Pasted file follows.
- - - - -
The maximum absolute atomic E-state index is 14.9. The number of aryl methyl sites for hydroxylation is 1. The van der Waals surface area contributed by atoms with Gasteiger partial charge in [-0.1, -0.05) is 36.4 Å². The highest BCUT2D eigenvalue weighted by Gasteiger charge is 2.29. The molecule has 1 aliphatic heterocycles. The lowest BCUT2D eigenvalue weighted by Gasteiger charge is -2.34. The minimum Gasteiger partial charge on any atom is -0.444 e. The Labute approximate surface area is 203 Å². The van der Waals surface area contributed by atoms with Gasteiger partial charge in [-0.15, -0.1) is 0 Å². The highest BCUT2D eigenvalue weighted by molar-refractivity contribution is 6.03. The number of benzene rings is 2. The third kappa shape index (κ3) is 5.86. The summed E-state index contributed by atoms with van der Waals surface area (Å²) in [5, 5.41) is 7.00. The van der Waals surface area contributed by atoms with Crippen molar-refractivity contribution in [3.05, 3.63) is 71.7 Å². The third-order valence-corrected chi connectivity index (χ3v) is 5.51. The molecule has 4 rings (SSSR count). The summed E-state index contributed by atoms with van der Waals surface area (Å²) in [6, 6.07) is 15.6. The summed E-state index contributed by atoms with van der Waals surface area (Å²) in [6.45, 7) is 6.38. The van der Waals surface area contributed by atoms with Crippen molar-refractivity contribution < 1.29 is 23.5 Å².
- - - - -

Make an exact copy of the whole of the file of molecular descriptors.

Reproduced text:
The maximum absolute atomic E-state index is 14.9. The number of aryl methyl sites for hydroxylation is 1. The van der Waals surface area contributed by atoms with Gasteiger partial charge in [-0.1, -0.05) is 36.4 Å². The highest BCUT2D eigenvalue weighted by Gasteiger charge is 2.29. The molecule has 1 aliphatic heterocycles. The lowest BCUT2D eigenvalue weighted by Gasteiger charge is -2.34. The minimum Gasteiger partial charge on any atom is -0.444 e. The Labute approximate surface area is 203 Å². The van der Waals surface area contributed by atoms with Gasteiger partial charge in [-0.15, -0.1) is 0 Å². The highest BCUT2D eigenvalue weighted by molar-refractivity contribution is 6.03. The number of benzene rings is 2. The third kappa shape index (κ3) is 5.86. The summed E-state index contributed by atoms with van der Waals surface area (Å²) in [5, 5.41) is 7.00. The van der Waals surface area contributed by atoms with Crippen molar-refractivity contribution in [3.05, 3.63) is 71.7 Å². The third-order valence-corrected chi connectivity index (χ3v) is 5.51. The molecule has 4 rings (SSSR count). The summed E-state index contributed by atoms with van der Waals surface area (Å²) in [6, 6.07) is 15.6. The summed E-state index contributed by atoms with van der Waals surface area (Å²) in [6.45, 7) is 6.38. The van der Waals surface area contributed by atoms with Crippen molar-refractivity contribution < 1.29 is 23.5 Å².